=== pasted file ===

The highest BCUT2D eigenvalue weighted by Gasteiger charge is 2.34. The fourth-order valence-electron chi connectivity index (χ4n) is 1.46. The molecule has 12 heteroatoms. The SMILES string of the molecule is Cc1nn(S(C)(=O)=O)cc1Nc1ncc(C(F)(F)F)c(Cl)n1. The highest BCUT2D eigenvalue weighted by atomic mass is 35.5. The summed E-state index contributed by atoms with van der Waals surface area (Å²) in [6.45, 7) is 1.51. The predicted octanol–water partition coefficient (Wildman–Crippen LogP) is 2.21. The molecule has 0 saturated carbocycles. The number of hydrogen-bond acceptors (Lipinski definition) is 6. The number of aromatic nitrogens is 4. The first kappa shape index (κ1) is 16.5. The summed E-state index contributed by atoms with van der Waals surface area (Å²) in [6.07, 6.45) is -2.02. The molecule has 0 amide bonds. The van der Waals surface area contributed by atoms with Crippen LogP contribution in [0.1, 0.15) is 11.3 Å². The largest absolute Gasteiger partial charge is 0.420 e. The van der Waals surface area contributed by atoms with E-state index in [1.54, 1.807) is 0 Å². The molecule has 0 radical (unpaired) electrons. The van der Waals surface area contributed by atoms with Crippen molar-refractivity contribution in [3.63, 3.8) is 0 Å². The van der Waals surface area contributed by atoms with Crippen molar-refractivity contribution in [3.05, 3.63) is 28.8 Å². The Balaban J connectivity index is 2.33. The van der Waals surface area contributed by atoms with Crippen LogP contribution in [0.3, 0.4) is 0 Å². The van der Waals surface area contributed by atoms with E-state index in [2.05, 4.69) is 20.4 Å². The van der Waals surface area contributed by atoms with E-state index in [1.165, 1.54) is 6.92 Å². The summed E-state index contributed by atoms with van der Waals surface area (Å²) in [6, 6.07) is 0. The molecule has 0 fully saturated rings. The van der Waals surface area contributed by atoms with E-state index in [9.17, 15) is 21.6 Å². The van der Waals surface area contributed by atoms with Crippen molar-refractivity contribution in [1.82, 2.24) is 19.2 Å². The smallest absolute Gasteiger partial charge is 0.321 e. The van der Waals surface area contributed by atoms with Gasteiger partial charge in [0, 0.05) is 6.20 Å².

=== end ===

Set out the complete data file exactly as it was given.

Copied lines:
The highest BCUT2D eigenvalue weighted by Gasteiger charge is 2.34. The fourth-order valence-electron chi connectivity index (χ4n) is 1.46. The molecule has 12 heteroatoms. The SMILES string of the molecule is Cc1nn(S(C)(=O)=O)cc1Nc1ncc(C(F)(F)F)c(Cl)n1. The highest BCUT2D eigenvalue weighted by atomic mass is 35.5. The summed E-state index contributed by atoms with van der Waals surface area (Å²) in [6.45, 7) is 1.51. The predicted octanol–water partition coefficient (Wildman–Crippen LogP) is 2.21. The molecule has 0 saturated carbocycles. The number of hydrogen-bond acceptors (Lipinski definition) is 6. The number of aromatic nitrogens is 4. The first kappa shape index (κ1) is 16.5. The summed E-state index contributed by atoms with van der Waals surface area (Å²) in [6.07, 6.45) is -2.02. The molecule has 0 amide bonds. The van der Waals surface area contributed by atoms with Crippen LogP contribution in [0.1, 0.15) is 11.3 Å². The largest absolute Gasteiger partial charge is 0.420 e. The van der Waals surface area contributed by atoms with E-state index in [1.54, 1.807) is 0 Å². The molecule has 0 radical (unpaired) electrons. The van der Waals surface area contributed by atoms with Crippen molar-refractivity contribution in [3.63, 3.8) is 0 Å². The van der Waals surface area contributed by atoms with Crippen molar-refractivity contribution in [3.05, 3.63) is 28.8 Å². The Balaban J connectivity index is 2.33. The van der Waals surface area contributed by atoms with Crippen LogP contribution in [0.3, 0.4) is 0 Å². The van der Waals surface area contributed by atoms with E-state index in [2.05, 4.69) is 20.4 Å². The van der Waals surface area contributed by atoms with E-state index in [1.165, 1.54) is 6.92 Å². The summed E-state index contributed by atoms with van der Waals surface area (Å²) in [6, 6.07) is 0. The molecule has 0 fully saturated rings. The van der Waals surface area contributed by atoms with E-state index in [9.17, 15) is 21.6 Å². The van der Waals surface area contributed by atoms with Crippen molar-refractivity contribution in [1.82, 2.24) is 19.2 Å². The smallest absolute Gasteiger partial charge is 0.321 e. The van der Waals surface area contributed by atoms with Gasteiger partial charge in [0, 0.05) is 6.20 Å².